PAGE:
SunRail also has reloadable SunCards that are a one-time cost of $5. You can pay for the card weekly, monthly or annually.
“It’s up to students to decide whether taking SunRail is convenient for them, works for their schedule and makes their life easier,” Giller said. “It’s up to students to decide if they want to pay for the service or find another way to get to campus.”
SunRail could not be reached for comment.
Scott said she believes this partnership can benefit students.
“I think it will be especially helpful because as of now, students just know about the shuttle,” Scott said. “It gives students the opportunity to explore the community around because of the different areas SunRail travels to.”
To get a free pass, students must visit the SunRail website and complete the pass request form. Students can pick up their passes from the UCF Parking Services office at the downtown campus starting in July.
Lynx and Downtown Orlando Lymmo Buses
Students can also ride the Lynx buses that have multiple stations by UCF.
Through a partnership with SGA, students can ride free using their UCF ID.
Lynx's Lymmo buses run only in Downtown Orlando. The buses are free and can connect students from one side of downtown to the other.
"While down there, I’ll probably use Lymmo since it goes to other places in the downtown and Winter Park area and is free for students," Lawrence said.
According to UCF Parking Services, there will be two shuttles driving from UCF's main campus to Downtown UCF Monday through Friday on scheduled class days.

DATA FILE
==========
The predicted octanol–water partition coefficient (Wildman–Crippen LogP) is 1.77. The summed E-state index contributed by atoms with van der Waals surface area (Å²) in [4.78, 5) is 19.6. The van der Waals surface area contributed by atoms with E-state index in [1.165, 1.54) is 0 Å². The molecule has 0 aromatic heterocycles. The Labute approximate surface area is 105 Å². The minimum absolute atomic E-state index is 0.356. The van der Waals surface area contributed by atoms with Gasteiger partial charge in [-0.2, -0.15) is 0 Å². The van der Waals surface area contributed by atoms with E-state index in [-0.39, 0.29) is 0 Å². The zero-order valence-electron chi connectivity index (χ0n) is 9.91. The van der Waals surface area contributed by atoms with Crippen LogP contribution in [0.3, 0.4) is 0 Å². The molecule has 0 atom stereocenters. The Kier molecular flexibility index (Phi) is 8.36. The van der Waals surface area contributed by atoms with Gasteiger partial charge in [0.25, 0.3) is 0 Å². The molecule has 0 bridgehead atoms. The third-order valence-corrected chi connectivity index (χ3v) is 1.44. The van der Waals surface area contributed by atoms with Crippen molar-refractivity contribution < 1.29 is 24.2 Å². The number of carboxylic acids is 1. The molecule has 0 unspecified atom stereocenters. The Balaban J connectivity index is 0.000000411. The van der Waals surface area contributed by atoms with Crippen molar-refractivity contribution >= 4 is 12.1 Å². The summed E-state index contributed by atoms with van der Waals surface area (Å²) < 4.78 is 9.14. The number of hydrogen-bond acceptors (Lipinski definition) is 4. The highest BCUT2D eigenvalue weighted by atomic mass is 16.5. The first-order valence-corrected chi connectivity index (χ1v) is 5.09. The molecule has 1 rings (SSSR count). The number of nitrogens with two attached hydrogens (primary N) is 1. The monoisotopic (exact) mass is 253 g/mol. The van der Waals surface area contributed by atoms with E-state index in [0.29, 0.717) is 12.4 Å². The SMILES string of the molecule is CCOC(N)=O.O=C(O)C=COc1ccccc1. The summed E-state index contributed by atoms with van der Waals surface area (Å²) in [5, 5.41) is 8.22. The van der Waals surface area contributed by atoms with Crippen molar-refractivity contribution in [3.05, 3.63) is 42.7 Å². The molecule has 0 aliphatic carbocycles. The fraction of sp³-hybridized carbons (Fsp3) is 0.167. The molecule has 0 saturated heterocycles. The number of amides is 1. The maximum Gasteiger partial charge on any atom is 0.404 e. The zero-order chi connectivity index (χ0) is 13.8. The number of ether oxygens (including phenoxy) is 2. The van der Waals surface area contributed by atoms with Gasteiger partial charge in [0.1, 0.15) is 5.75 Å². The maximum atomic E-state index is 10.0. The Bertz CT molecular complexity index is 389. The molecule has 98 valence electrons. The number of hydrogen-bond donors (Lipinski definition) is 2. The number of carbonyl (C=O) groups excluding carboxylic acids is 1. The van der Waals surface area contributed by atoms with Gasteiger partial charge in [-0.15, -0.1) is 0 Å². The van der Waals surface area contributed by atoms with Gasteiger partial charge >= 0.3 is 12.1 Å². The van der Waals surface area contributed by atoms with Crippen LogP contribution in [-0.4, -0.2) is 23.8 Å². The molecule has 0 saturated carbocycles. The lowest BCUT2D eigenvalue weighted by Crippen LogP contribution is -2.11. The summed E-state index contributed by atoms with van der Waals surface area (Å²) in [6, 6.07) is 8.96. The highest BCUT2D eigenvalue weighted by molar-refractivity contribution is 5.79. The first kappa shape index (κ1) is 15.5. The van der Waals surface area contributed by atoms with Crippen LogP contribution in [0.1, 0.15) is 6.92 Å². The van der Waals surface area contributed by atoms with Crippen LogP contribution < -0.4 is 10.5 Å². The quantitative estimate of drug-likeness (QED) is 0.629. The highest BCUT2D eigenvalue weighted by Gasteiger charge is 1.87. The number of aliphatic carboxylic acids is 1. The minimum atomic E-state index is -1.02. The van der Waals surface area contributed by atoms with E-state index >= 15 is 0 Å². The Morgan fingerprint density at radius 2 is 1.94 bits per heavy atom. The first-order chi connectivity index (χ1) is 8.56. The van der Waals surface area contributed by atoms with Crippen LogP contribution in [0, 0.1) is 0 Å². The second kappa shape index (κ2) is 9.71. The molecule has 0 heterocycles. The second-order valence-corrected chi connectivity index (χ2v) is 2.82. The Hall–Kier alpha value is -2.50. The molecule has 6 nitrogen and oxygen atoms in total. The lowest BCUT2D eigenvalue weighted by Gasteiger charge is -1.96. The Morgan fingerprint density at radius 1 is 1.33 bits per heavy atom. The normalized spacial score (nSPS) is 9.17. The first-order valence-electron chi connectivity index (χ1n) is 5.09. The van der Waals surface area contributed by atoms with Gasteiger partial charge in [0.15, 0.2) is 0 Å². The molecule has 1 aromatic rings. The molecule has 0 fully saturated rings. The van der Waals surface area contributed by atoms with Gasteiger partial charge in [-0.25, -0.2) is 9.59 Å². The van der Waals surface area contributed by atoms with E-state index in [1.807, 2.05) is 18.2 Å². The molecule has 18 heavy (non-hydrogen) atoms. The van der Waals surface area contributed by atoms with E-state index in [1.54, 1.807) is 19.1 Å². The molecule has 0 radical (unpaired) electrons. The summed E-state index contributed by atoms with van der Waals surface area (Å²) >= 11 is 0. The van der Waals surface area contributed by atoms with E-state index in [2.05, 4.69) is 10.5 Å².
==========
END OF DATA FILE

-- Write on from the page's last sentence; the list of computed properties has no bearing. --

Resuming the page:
Each route allocates one hour and 15 minutes for departures from campus to campus, according to the schedules. The current schedules are tentative, and official schedules will be posted on July 1, according to the parking and transportation website.
Each shuttle seats 40 people and the last shuttle leaves from UCF's downtown campus toward UCF's main campus at 11:00 p.m. Each shuttle will take 12 roundtrips daily.
Parking at UCF Downtown
Giller said that parking at the downtown campus is also an option for students.
“UCF Downtown is building and leasing parking garage space in order to provide adequate parking for the campus community using the same UCF decal system that’s in place on main campus,” Giller said.
Due to issues with parking on UCF's main campus, students are hesitant to park downtown.
“Who’s going to want to figure out parking at all?” Scott said. “Parking is already bad at main campus, and most of us have no idea what parking will be like at the downtown campus.”
On top of worrying about where to park, students also have to allocate money for gas and tolls if they choose to commute downtown. For students who support themselves financially, this might not be an easy task, Scott said.
As for other parking options, a parking garage on Parramore Avenue has 580 parking spaces, and a parking garage on Amelia Street has 600 spots, according to Giller. UnionWest at Creative Village, UCF Downtown’s new residence building, will have 600 parking spaces for residents and visitors.
Giller said there is also metered street parking available around the campus, but it is up to students to determine where the best place is for them to park. She said UCF Downtown discourages students from parking in residential areas.
The downtown campus has been working to find different transportation options that can benefit all students using the new campus, Giller said.
“Our goal is to educate students on the different transportation options that are available and make them accessible to figure out what works best for students to get to the downtown campus,” Giller said.
The establishment of the downtown campus is to create opportunities that go beyond what is taught in a classroom. The different transportation options will connect students to jobs, internships and other opportunities Downtown Orlando has to offer.